Whether Harry Reid will actually put their legislation to a vote or not is still up in the air, but Republican John Hoeven and hyper-vulnerable red-state Democrat Mary Landrieu made a hard push this week to rally support for their jointly proposed measure to immediately greenlight the Keystone XL pipeline. All of the Senate’s Republicans as well as eleven Democrats are already officially on board, which means they’re only a handful of “yeas” away from the 60 votes they would need to clear any procedural hurdles (although getting the 66 votes they would need to overcome the presidential veto threat the White House will likely issue is probably another matter entirely).
Conspicuously absent from that list of at least eleven Democrats so far, however, are the two senators from Colorado, via the WSJ:
Senators from both parties who are pushing the bill are eyeing the Democrats from Colorado as potential yes votes on the bill.
Mr. Bennet voted yes on a nonbinding measure last year supporting the project, and Mr. Udall has voted against it in the past.
Mr. Udall, first elected to the Senate in 2008, is running for re-election against GOP Rep. Cory Gardner of Colorado. Representing a major oil-and-gas producing state, Mr. Udall has faced increasing pressure to take clearer positions on energy issues like Keystone ever since Mr. Gardner entered the race a couple of months ago.
“I think there is a reasonable argument that the pipeline is in the national interest. I also think there are serious questions about air quality, water quality and land-use effects on the pipeline,” Mr. Udall said in an interview in Denver on Saturday. “Am I frustrated it’s taken this long? Yes, but the important goal is to get it right.”
Sen. Bennet has reaffirmed his general support for the pipeline pretty recently, although he has yet to add his name to Landrieu’s coveted legislation — but he’s not the one up for imminent reelection here. Colorado is the country’s fourth-largest natural gas producer and sits atop some major oil fields, and relatively speaking, energy issues are enormously important; since Sen. Udall and Rep. Cory Gardner are birds of a feather when it comes to certain other aspects of the energy debate…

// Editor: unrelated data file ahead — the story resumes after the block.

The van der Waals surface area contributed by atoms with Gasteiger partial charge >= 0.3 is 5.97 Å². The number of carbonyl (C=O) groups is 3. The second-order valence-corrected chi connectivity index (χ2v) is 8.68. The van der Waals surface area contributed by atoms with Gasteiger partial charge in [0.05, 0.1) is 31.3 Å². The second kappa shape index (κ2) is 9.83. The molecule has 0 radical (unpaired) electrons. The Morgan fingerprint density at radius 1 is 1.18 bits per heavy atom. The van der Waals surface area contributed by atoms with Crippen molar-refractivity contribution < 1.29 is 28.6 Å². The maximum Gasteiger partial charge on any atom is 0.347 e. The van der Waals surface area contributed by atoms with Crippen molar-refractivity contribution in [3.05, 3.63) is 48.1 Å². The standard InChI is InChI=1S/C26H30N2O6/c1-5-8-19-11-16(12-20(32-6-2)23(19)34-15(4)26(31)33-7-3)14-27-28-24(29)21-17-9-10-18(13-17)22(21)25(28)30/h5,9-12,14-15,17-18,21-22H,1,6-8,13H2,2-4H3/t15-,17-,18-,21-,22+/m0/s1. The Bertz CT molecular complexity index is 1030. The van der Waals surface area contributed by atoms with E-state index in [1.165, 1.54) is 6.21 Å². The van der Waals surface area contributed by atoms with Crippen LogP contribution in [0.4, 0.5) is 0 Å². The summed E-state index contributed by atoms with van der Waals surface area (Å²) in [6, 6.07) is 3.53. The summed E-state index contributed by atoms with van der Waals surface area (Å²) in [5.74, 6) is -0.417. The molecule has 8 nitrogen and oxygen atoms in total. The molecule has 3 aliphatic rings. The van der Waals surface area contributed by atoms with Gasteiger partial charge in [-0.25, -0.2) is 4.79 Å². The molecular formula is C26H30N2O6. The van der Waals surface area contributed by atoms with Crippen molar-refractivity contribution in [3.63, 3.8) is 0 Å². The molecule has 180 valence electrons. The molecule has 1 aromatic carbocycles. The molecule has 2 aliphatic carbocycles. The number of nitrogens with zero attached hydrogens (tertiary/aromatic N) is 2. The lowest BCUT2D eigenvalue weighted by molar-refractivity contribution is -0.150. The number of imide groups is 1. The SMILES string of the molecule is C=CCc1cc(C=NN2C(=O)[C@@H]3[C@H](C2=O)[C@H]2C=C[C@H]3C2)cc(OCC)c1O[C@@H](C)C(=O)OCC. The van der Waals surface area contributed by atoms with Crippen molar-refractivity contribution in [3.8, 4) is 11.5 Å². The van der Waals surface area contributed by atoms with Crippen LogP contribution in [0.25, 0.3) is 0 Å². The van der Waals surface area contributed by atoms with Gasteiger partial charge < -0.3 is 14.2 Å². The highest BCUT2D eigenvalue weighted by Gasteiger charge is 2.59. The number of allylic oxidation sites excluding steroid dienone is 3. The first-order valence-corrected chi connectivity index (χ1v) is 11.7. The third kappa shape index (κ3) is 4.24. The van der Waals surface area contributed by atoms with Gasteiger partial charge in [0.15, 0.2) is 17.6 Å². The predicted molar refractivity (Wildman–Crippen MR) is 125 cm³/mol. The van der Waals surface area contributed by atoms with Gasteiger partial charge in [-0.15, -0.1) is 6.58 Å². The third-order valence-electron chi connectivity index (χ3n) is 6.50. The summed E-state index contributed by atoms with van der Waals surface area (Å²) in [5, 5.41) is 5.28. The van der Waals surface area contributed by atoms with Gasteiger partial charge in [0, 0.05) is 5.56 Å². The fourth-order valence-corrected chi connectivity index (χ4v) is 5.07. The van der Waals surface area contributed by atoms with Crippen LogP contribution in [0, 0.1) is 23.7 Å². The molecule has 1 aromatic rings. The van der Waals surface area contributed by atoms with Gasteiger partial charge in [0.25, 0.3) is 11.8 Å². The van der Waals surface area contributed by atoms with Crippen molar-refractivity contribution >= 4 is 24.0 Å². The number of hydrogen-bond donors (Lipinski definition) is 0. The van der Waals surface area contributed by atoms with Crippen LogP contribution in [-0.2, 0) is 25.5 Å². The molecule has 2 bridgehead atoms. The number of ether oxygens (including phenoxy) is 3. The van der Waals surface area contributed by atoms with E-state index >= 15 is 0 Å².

Sen. Mark Udall (D-Colo.) said late Thursday that he is replacing his proposal to expedite liquefied natural gas (LNG) exports with a bill sponsored by Rep. Cory Gardner (R-Colo.), who is challenging Udall for his seat.
“Colorado’s natural gas resources have a central role to play in creating jobs and promoting global stability,” Udall said in a statement. “This effort to expedite natural gas exports to our allies and trading partners abroad is far too important to get bogged down over technical differences between the two chambers.”
The House Energy and Commerce Committee passed Gardner’s bill Wednesday. When he first proposed the measure, it sought to force the Department of Energy (DOE) to quickly approve all LNG export applications for countries in the World Trade Organization (WTO). But the bill that passed the committee was watered down and instead set a timeline for DOE to consider applications.
Udall’s bill similarly would have opened LNG exports to WTO countries.
…and seeing as how their race is locked in a dead heat, I doubt Gardner is going to allow Udall to get away with anything less than a hard stance on the pipeline for long without making it a huge headache for him. Outside groups certainly aren’t — especially since Udall, for his part, has recently been spotted mingling with avidly anti-Keystone eco-radical progressive billionaire Tom Steyer at one of his mega-money San Francisco fundraisers. Awkward.